NEW MILFORD — The town has filed a petition urging the Connecticut Siting Council to deny the development and management plan for the Candlewood Solar project.

The plan is the last item the Siting Council, which approved the overall project in 2017, has to decide on before construction can begin.

“To safeguard our town, we must take every step possible to mitigate the harm this project would cause,” Mayor Pete Bass said in a news release.

The solar project will be built and managed by Ameresco Inc. It would generate about 20 megawatts of power that will feed into the New England power grid via the Rocky River substation.

The town and environmental groups have also challenged the stormwater management plan, which is now before the state Department of Energy and Environmental Protection.

DEEP is reviewing the petition from New Milford and several environmental groups that asks the state require Candlewood Solar to apply for an individual permit instead of the general permit being reviewed now. This change would require stricter vetting.

The Siting Council has 60 days to make a decision on the development and management plan, which was submitted on Jan. 28, said Melanie A. Bachman, the Siting Council’s executive director.

The town’s petition argues the plan doesn’t control erosion, sediment or stormwater runoff and it conflicts with other parts of the Siting Council’s 2017 decision, such as a “sufficient decommissioning plan” to restore the forest when the solar project is done, according to the news release.

New Milford is also asking that the Siting Council extend its 60 day deadline so a hearing or other proceedings can be scheduled.

Both the development and management plan and the stormwater management plan are being reviewed by Milone and MacBroom, a Cheshire-based a civil engineering and landscape architecture firm, for the town.

Milone and MacBroom call the development and management plan “inadequate” and site several concerns in an affidavit submitted with the petition.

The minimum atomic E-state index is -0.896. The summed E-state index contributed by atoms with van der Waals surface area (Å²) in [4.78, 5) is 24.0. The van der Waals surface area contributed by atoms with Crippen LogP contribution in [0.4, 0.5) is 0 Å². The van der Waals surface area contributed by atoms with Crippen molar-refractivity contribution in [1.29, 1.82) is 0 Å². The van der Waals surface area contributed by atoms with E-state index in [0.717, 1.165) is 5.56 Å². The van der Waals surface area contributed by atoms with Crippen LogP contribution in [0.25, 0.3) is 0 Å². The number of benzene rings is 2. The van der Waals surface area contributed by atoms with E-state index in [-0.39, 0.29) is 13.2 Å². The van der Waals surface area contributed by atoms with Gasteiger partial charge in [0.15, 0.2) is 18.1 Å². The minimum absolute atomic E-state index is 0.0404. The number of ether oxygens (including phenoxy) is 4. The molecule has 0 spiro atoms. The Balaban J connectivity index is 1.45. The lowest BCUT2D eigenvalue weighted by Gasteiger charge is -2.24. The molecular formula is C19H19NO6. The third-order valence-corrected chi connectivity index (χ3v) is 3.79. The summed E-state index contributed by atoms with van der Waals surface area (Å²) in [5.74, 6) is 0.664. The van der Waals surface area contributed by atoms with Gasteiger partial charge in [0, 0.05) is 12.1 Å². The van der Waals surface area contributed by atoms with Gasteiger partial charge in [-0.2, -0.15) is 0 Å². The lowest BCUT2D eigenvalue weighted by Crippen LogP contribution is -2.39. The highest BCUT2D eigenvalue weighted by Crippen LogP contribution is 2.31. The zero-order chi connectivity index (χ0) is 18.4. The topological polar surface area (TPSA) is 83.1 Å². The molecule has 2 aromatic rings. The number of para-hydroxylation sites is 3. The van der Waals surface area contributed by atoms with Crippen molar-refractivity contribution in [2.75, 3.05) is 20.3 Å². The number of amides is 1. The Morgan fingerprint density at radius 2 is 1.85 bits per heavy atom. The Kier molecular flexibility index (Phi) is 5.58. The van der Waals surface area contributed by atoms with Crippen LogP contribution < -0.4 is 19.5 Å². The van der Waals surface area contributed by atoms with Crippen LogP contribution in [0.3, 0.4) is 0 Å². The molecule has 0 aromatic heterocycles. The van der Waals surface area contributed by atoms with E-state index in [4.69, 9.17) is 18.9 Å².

“The affidavit calls the stormwater drainage analysis ‘fundamentally flawed,’ and says the phasing plan for construction ‘is simplistic and does not adequately address the potential erosion and sedimentation that should be anticipated from the clearing of 83.4 acres on a steep hillside,’” according to the news release.

The project has been controversial because about 80 acres of forest, including 54 acres of core forest, would be clear cut on Candlewood Mountain to install the 60,000 solar panels. Property owners worry clearcutting a section of the mountain could disrupt the rural nature and hurt property values. The mountain is also used for outdoor recreation, such as hiking. The project site is also adjacent to an airport and pilots worry the panels could create a glare.

Advocates of the project say the clean energy is needed and it would generate revenue for the town.

A large part of the debate centers on whether it’s better to have green energy or protect green space.

“The clear-cutting of mature forest, destruction of wildlife habitats and significant overall environmental harm are not acceptable tradeoffs for the creation of renewable energy that would go to out-of-state consumers, not Connecticut utility customers,” Bass said.

The proposal was accepted as part a tri-state effort to get clean energy projects. Massachusetts and Rhode Island selected it, but Connecticut passed because officials believed the projected power prices were too high. It’s common for states to accept projects in other states.

The town already opposed the project before the Siting Council and several groups and people are appealing its approval in state Superior Court. The town has also removed the tax incentives for the project, which were approved by the previous administration.

kkoerting@newstimes.com; 203-731-3345